A reply to Jim NaughtonSeptember 21, 2010
A reply to Jim Naughton on his post Dan Martins and C-056
I do hope that no LGBT people fall into the trap of believing that they, here, are the targets of shame. This is not even remotely the case, and is evident if one examines Fr. Martins’ words (thanks to Fr. Fountain for finding them), or even if one quickly scans them.
The greatest condemnations in the New Testament are not about faulty teaching concerning sexuality; they are about bringing another gospel into the church. Teaching things such as, that Christ did not rise from the dead, or that whether He did or not is unimportant, and that this has rather to do with maintaining progressive ethical views, are much more reasonably considered instances of bringing another gospel into the church, than any teachings regarding sex, or any possible sex acts.
However, we Anglicans are in a situation regarding such denial of Christ like no other church in history; I know of no church claiming to be Trinitarian in which a leader at its highest level has uttered remarks going so far in denying the divinity of Christ and the resurrection as we have with one of our Primates. This is a sad truth which all Anglicans share, and we all live in a shared, communal condition of apostasy. It is this which fuels the greatest passion in the debate. From the beginning, the worry regarding sexual ethics was, that were we to embrace something which many consider to be contrary to Scripture, we would lose our very faith in Christ. Now, we have in a very significant sense lost this faith in Christ. If there is one thing of which we can be sure, I think it is: that this is by no means the fault of LGBT people.
All this, of course, makes almost everything else we do as a church seem trivial, including actions which emotionally wound, skew deliberative processes, or deceive – or anything any of us might say about sex, or even whatever kind of sex act any of us might engage in. Nonetheless, I have a few very, very trivial words about this most trivial issue.
A church in such a situation as ours is in a state much like a civil war. One finds one’s self doing irrational and unjust things, with unintended victims. Here, though Canon Naughton is such a staunch supporter of LGBT ministry, the LGBT people are the unintended victims of his own desire “to score debating points,” the very thing of which he accuses Fr. Martins. He claims even that Fr. Martins had no principled disagreement with the resolution: we would then conclude that Fr. Martins wishes simply to shame for the sake of shaming, without even any reason or cause; that a man who a diocese wishes to have as their bishop, sees fit to shame and stigmatize gay and lesbian people for no reason whatsoever.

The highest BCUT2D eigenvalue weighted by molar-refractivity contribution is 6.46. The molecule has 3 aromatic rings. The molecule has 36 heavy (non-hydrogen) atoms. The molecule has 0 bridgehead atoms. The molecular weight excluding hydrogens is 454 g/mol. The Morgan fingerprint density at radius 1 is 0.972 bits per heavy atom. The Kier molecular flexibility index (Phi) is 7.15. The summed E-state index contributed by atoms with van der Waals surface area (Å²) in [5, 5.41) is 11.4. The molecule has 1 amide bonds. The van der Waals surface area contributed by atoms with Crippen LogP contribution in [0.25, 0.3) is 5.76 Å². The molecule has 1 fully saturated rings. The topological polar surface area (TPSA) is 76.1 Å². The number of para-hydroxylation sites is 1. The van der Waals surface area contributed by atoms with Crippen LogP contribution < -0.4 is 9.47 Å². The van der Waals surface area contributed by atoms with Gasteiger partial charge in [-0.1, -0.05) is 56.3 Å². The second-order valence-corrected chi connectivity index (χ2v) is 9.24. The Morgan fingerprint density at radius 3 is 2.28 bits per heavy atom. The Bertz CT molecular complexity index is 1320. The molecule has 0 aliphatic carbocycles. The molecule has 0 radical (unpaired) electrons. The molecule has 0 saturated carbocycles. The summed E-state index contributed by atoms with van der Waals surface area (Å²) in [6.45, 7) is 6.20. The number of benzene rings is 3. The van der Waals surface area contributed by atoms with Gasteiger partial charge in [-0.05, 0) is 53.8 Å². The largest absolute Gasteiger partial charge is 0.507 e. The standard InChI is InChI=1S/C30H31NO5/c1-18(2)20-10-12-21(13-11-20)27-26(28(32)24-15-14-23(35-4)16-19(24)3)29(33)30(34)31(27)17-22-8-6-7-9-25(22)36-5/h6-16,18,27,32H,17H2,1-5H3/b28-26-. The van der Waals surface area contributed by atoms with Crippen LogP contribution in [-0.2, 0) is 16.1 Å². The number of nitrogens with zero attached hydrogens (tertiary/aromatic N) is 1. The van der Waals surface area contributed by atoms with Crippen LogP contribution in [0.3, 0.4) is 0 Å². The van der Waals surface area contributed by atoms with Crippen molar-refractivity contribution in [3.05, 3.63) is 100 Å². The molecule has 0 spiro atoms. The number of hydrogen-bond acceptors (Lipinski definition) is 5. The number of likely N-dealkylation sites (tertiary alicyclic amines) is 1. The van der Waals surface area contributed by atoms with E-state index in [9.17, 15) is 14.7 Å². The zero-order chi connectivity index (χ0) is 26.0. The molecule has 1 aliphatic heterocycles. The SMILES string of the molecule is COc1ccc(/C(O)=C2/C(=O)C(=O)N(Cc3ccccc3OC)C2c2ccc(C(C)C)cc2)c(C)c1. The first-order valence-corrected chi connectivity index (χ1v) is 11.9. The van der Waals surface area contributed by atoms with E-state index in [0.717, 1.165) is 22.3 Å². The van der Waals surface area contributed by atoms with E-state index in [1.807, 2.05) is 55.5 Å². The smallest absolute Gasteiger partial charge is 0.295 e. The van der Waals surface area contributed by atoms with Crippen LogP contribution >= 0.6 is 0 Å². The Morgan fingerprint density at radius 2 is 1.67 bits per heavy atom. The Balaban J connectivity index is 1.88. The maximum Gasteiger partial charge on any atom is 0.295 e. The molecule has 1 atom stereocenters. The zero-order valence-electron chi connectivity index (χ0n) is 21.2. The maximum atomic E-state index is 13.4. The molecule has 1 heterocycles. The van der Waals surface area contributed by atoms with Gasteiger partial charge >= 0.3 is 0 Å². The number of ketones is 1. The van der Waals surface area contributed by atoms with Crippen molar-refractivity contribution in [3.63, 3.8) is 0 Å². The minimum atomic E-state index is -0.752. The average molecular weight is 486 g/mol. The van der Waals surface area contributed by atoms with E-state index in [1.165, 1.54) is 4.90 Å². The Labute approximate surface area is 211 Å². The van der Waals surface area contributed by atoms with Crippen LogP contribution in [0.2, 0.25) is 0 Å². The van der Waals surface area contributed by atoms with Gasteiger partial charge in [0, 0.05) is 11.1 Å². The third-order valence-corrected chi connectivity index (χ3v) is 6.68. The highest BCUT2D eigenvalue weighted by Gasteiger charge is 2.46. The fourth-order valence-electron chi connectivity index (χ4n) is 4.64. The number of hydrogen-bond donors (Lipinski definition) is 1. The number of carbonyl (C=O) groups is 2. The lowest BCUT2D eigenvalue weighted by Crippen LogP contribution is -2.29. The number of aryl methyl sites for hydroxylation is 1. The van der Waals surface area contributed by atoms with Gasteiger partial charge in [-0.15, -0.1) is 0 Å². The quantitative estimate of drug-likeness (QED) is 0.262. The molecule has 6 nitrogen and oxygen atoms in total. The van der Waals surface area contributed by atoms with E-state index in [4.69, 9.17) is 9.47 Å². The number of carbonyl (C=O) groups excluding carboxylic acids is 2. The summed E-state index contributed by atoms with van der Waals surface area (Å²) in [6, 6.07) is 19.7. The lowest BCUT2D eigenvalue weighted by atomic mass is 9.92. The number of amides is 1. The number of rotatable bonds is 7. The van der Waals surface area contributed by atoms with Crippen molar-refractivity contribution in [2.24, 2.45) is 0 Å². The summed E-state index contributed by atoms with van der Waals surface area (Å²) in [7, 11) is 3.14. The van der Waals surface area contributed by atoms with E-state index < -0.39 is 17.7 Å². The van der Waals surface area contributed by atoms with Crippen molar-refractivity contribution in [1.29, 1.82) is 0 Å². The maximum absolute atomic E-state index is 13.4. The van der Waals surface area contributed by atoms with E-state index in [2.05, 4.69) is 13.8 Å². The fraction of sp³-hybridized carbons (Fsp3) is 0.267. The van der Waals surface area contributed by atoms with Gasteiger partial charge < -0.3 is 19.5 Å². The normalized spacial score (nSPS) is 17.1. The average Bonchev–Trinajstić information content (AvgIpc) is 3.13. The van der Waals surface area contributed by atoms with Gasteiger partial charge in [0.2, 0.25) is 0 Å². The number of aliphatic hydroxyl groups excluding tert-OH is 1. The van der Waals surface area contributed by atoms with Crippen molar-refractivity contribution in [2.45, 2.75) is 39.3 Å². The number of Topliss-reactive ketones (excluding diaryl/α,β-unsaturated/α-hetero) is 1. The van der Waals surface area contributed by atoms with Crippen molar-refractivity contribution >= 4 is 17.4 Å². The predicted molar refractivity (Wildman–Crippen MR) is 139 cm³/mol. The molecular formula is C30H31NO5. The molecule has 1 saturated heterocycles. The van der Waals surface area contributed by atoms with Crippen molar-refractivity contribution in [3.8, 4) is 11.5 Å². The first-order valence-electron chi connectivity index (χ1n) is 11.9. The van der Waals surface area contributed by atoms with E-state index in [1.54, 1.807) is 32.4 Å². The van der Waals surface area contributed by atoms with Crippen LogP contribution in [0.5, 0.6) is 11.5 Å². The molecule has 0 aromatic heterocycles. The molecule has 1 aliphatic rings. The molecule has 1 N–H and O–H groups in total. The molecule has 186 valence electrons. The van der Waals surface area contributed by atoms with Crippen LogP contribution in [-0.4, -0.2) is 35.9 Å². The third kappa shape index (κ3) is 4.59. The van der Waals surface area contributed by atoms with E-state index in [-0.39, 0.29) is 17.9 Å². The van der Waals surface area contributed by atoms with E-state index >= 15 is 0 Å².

Canon Naughton does not wish Fr. Martins to obtain consent as bishop. He feels (perhaps rightly), that long-term, the cause of partnered LGBT people in ministry will be diminished were Fr. Martins to gain consent.
He publishes a piece extracting three words from Fr. Martins’s address to General Convention, without linking to the source. Though those words apply very clearly to Fr. Martins himself (he says “we”) and the other members of General Convention, and Fr. Martins presents his principled disagreement very clearly, Canon Naughton more or less says that Fr. Martins is shaming and stigmatizing LGBT people for no reason whatsoever.
Thus, LGBT people feel shamed and stigmatized in a highly bigoted manner, with an entire diocese behind such bigoted stigmatization. The comments left concerning the article, sadly, demonstrate this quite clearly.
Canon Naughton most certainly did not wish to make LGBT people feel shamed and stigmatized when he set out writing this. But he could not resist the opportunity of finding a reason that might impede Fr. Martins’s progress toward episcopacy. I do not believe he wished to deceive when he first sat down to write this piece; but the final result is indeed deceitful, and it encourages LGBT people to believe they have been shamed and stigmatized where they have not been. How is this good for LGBT people? I do hope that Canon Naughton prefaces the piece with a few words apologizing to his readers and distancing himself from these opinions; I do not think he wishes to be deceitful or harmful, but that he sees that his piece shows a lack of judgment on multiple counts, written with a misguided zeal in the fog of war.
The Anglican Communion is a dangerous place for LGBT people. Spiritually, it is no less so than the battleground of a civil war for those who are on the front lines. They may be shot at from all directions. Sadly, here, the LGBT people are made to believe that they are being shot at not for any strategic aim, but simply because they are hated. But sadly, it is a stray shot, and that shot is not coming from Fr. Martins.